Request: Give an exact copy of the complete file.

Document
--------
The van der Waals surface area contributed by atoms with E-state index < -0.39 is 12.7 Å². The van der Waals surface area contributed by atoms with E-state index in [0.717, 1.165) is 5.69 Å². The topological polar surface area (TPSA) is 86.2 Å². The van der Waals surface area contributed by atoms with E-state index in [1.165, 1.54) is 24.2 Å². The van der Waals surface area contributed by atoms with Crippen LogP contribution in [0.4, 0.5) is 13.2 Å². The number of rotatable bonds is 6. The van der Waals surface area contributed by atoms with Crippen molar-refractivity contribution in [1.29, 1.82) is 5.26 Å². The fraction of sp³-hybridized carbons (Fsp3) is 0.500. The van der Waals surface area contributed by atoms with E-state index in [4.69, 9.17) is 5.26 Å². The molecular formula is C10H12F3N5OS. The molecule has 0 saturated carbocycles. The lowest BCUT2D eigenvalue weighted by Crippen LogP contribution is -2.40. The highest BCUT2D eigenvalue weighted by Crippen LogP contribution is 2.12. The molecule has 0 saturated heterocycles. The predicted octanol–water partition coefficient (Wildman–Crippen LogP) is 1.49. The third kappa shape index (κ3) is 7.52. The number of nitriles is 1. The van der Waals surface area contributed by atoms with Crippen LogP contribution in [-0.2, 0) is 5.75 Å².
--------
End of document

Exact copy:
The van der Waals surface area contributed by atoms with E-state index < -0.39 is 12.7 Å². The van der Waals surface area contributed by atoms with E-state index in [0.717, 1.165) is 5.69 Å². The topological polar surface area (TPSA) is 86.2 Å². The van der Waals surface area contributed by atoms with E-state index in [1.165, 1.54) is 24.2 Å². The van der Waals surface area contributed by atoms with Crippen LogP contribution in [0.4, 0.5) is 13.2 Å². The number of rotatable bonds is 6. The van der Waals surface area contributed by atoms with Crippen molar-refractivity contribution in [1.29, 1.82) is 5.26 Å². The fraction of sp³-hybridized carbons (Fsp3) is 0.500. The van der Waals surface area contributed by atoms with E-state index in [4.69, 9.17) is 5.26 Å². The molecular formula is C10H12F3N5OS. The molecule has 0 saturated carbocycles. The lowest BCUT2D eigenvalue weighted by Crippen LogP contribution is -2.40. The highest BCUT2D eigenvalue weighted by Crippen LogP contribution is 2.12. The molecule has 0 saturated heterocycles. The predicted octanol–water partition coefficient (Wildman–Crippen LogP) is 1.49. The third kappa shape index (κ3) is 7.52. The number of nitriles is 1. The van der Waals surface area contributed by atoms with Crippen LogP contribution in [-0.2, 0) is 5.75 Å².